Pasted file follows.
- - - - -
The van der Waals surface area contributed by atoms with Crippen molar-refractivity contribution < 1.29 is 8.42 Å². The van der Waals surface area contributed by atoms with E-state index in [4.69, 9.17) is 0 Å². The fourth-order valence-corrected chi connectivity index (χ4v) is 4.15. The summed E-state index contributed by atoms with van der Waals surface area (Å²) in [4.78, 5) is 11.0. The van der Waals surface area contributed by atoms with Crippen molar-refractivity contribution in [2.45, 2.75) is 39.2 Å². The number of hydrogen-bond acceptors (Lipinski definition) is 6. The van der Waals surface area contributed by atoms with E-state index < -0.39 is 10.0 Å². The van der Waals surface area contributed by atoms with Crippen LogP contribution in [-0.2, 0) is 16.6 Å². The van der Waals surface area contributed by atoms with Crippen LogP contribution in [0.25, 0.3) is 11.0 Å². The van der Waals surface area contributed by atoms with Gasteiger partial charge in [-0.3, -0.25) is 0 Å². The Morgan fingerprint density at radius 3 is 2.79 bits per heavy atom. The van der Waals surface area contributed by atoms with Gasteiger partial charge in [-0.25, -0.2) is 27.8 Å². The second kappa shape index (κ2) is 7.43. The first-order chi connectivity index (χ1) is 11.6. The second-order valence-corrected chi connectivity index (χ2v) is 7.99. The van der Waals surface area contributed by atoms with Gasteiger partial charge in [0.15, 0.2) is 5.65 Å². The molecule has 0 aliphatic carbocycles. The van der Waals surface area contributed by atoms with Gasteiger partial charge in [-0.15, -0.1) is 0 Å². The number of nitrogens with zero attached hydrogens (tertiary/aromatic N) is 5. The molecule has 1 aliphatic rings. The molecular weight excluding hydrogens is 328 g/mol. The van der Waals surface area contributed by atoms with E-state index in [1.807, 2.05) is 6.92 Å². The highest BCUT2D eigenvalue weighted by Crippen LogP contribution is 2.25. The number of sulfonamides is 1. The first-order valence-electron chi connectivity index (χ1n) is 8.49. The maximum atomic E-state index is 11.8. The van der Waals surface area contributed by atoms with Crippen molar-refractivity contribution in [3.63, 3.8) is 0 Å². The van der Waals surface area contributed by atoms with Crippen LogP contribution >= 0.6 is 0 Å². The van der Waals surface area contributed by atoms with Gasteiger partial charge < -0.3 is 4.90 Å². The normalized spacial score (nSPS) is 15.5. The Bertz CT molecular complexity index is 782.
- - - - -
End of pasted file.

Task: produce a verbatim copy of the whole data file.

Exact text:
The van der Waals surface area contributed by atoms with Crippen molar-refractivity contribution < 1.29 is 8.42 Å². The van der Waals surface area contributed by atoms with E-state index in [4.69, 9.17) is 0 Å². The fourth-order valence-corrected chi connectivity index (χ4v) is 4.15. The summed E-state index contributed by atoms with van der Waals surface area (Å²) in [4.78, 5) is 11.0. The van der Waals surface area contributed by atoms with Crippen molar-refractivity contribution in [2.45, 2.75) is 39.2 Å². The number of hydrogen-bond acceptors (Lipinski definition) is 6. The van der Waals surface area contributed by atoms with E-state index < -0.39 is 10.0 Å². The van der Waals surface area contributed by atoms with Crippen LogP contribution in [-0.2, 0) is 16.6 Å². The van der Waals surface area contributed by atoms with Crippen LogP contribution in [0.25, 0.3) is 11.0 Å². The van der Waals surface area contributed by atoms with Gasteiger partial charge in [-0.3, -0.25) is 0 Å². The Morgan fingerprint density at radius 3 is 2.79 bits per heavy atom. The van der Waals surface area contributed by atoms with Gasteiger partial charge in [-0.25, -0.2) is 27.8 Å². The second kappa shape index (κ2) is 7.43. The first-order chi connectivity index (χ1) is 11.6. The second-order valence-corrected chi connectivity index (χ2v) is 7.99. The van der Waals surface area contributed by atoms with Gasteiger partial charge in [0.15, 0.2) is 5.65 Å². The molecule has 0 aliphatic carbocycles. The van der Waals surface area contributed by atoms with Gasteiger partial charge in [-0.15, -0.1) is 0 Å². The number of nitrogens with zero attached hydrogens (tertiary/aromatic N) is 5. The molecule has 1 aliphatic rings. The molecular weight excluding hydrogens is 328 g/mol. The van der Waals surface area contributed by atoms with E-state index in [1.807, 2.05) is 6.92 Å². The highest BCUT2D eigenvalue weighted by Crippen LogP contribution is 2.25. The number of sulfonamides is 1. The first-order valence-electron chi connectivity index (χ1n) is 8.49. The maximum atomic E-state index is 11.8. The van der Waals surface area contributed by atoms with Crippen molar-refractivity contribution in [3.63, 3.8) is 0 Å². The van der Waals surface area contributed by atoms with Crippen LogP contribution >= 0.6 is 0 Å². The van der Waals surface area contributed by atoms with Gasteiger partial charge < -0.3 is 4.90 Å². The normalized spacial score (nSPS) is 15.5. The Bertz CT molecular complexity index is 782.